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U.S. says committed to Sudan’s five-track process despite delay


July 13, 2017 (WASHINGTON) - U.S. officials Wednesday praised the efforts exerted by the Sudanese in the five-track engagement stressing that their decision to postpone the permanent lift of sanctions on Sudan was just motivated by the need for more time to conclude this robust process.

On Wednesday the State Department organised a press background briefing to explain a decision by an interagency team to extend the review period for the revocation of the economic embargo on Sudan for additional three months. However, the three officials who are members of the assessment team preferred to remain anonymous during the call.

The three-month delay came after a tense campaign carried out by human rights activists and Congressmen to maintain the sanctions, insisting on the human rights record of the Sudanese government. Although there were some doubts over Khartoum commitment to the humanitarian access, the pressure remained high on human rights particularly when the activists pointed that the 1997 sanctions were also imposed against the bad human rights record of the Sudanese government and not only its support to terrorist groups.

"Sudan has made significant progress in these areas (five tracks) over the last six months, but given that a new administration came in January and looking at where we’ve gone and where we will go, the administration decided that it needed more time to review Sudan’s actions and to establish that the government has demonstrated sustained, positive actions across all the areas that are set out in the executive order," said the senior administration officials.

They further reiterated that Washington remains committed to continuing this discussion on the five tracks but also to engage Khartoum "on other vital issues outside of the five-track arrangement", including "dialogue on improving Sudan’s human rights and religious freedom record, and also to ensure that, like we are on track with that throughout the globe, committed to the full implementation of UN Security Council resolutions on North Korea".

Angered by the additional postponement, the Sudanese President Omer al-Bashir ordered on Wednesday to suspend the ongoing discussions with the American administration over the normalisation of bilateral relations and the lift of sanctions.

But the senior officials minimised the decision saying they are waiting for official notification and more accurate details on the suspension.

The five track agreement, which was negotiated by the former U.S. Special Envoy to Sudan Donald Both, includes the counterterrorism cooperation, the humanitarian access to the conflict areas, Sudan support to regional efforts to end the South Sudanese conflict and to fight against the Ugandan rebel group Lord Resistance Army.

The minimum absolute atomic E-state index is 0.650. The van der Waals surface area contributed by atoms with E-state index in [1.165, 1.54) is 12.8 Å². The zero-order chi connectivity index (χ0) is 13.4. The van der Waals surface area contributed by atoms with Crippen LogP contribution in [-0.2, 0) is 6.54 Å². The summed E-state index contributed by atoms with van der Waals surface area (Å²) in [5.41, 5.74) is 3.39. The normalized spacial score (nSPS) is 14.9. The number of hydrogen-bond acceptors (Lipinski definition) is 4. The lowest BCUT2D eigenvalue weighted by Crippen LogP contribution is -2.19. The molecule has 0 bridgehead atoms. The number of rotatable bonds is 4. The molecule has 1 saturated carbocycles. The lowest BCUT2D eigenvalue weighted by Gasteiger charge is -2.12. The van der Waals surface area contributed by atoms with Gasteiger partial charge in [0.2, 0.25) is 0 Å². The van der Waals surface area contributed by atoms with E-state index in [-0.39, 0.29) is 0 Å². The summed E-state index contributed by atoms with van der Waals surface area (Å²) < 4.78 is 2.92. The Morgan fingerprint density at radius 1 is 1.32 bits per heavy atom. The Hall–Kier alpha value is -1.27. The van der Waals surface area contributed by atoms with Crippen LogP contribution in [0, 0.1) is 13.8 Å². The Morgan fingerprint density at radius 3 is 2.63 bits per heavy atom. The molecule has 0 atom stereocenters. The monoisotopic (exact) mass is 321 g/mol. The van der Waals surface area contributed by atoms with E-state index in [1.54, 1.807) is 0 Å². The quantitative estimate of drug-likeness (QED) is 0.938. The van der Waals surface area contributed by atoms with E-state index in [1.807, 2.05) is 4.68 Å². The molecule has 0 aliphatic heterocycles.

Asked about the impact of the campaign by human rights activists and the Christian right group hostile to Khartoum, the senior officials ruled out such influence pointing that they haven’t made a decision yet on the sanction but only delayed it.

Further, they went to explain that the three-month delay was motivated by the five tracks and the humanitarian access particularly.

"Humanitarian access has always been a real problem, and I think we’ve succeeded in reversing a number of longstanding impediments. The extended review period is going to let us do even more, and we want to make sure that our principle – which is unfettered humanitarian access in all contexts – is something that we could go forward with the Government of Sudan, and (those) restrictions on travel and other issues - that are inconsistent with the freedom of movement- are addressed and overcome," they said.

NORTH KOREA

"The implementation of Security Council resolutions in North Korea, and especially efforts to stem North Korean missile proliferation and financing activities, is a top security priority for the President," said the officials to explain why they included it in agenda of bilateral talks even if it is not part of the five-track process.

Hover ever they stressed the North Korean matter has not been added to the five track framework but "it has been a continual concern we have with the Sudanese Government, and we’ve expressed that all along".

During a visit to Seoul on 1 November 2016, Sudanese Foreign Minister Ibrahim Ghandour announced that Khartoum had severed its diplomatic relations with Pyongyang and added there was no longer any military cooperation with the government of North Korea.

In March 2017, a report released by UN experts said that North Korea in 2013 supplied Sudan with sophisticated air-to-ground missiles that use satellite guidance systems.

(ST)